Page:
Back squats and dead-lifts are outstanding for leg and core strength / endurance. Olympic lifting, kettlebells, and plyometric drills are great for developing speed and power. As a few people stated above, yoga is also a great way to tune into your body and build balance and proprioception.
Now here’s my opinion as a long time snowboarder.
There is a tenancy to incorporate “functional” exercises like balance boards in your programming, but remember, the body adapts to exactly how you train it. Getting good at balance boards, well, makes you good at balance boards! Specificity is key. If you want to get better at snowboarding, you have to get out and snowboard!
I would argue for yoga, especially for styles that are principally standing postures (.e.g Bikram-esque). Postures like tree pose, dancers pose, standing forehead to knee, etc. Other benefits:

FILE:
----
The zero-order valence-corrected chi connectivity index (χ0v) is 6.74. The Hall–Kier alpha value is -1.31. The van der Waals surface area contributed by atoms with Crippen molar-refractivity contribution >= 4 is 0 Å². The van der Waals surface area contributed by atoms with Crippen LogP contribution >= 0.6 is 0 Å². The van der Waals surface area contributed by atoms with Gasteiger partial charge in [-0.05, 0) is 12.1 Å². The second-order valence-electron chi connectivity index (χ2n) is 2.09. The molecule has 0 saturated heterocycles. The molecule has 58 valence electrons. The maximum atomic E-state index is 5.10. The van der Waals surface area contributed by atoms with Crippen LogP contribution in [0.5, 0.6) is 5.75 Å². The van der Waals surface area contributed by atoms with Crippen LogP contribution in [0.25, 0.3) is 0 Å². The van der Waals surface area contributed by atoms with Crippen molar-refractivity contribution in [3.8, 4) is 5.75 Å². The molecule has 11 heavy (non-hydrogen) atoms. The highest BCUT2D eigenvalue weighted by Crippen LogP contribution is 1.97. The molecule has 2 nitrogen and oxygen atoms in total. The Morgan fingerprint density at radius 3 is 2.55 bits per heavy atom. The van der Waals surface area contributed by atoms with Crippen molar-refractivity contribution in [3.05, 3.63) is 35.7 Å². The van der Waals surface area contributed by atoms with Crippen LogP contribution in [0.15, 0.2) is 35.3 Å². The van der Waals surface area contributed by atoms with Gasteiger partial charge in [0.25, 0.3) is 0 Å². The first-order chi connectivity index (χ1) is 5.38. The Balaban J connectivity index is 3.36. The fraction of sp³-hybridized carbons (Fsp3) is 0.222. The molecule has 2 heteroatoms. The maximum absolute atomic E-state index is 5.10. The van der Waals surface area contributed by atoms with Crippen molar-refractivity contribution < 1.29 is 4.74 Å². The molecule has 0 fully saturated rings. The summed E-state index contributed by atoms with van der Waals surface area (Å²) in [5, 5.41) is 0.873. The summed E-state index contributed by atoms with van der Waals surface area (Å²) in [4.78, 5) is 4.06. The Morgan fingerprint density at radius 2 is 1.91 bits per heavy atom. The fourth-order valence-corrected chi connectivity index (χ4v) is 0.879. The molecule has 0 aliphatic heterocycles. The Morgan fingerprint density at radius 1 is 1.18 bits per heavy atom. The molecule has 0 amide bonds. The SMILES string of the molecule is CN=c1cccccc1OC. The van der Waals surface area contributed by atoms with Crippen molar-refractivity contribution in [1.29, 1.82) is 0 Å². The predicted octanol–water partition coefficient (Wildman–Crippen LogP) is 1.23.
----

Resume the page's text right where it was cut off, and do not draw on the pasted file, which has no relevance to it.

-core stability improves
-increased flexibility (which could only help should the athlete fall when snowboarding, for example)
-balance out the R and L sides of the body – since snowboarding is an “unequal” sport in terms of which leg is always in front etc.
Look into tight rope walking. May sound crazy but you can start off with a decenntly thick strap and narrowit as you get better at it. Intense core stability and balance workout. Good for snowboarding, skiing, surfing, skating and anything that might require quick postural changes for the sake of balance.
Wobble boards are a good tool to use for snow boarders. Design exercises using this tool that mimic as close as possible the actual sport. Challenge the client’s ability to adjust to varied demands will maintaining balance on the board. Don’t forget to train the legs, strengthening quads, hams, ankles, and calves. Cannot make the moves without your appendages. Strength does enhance balance.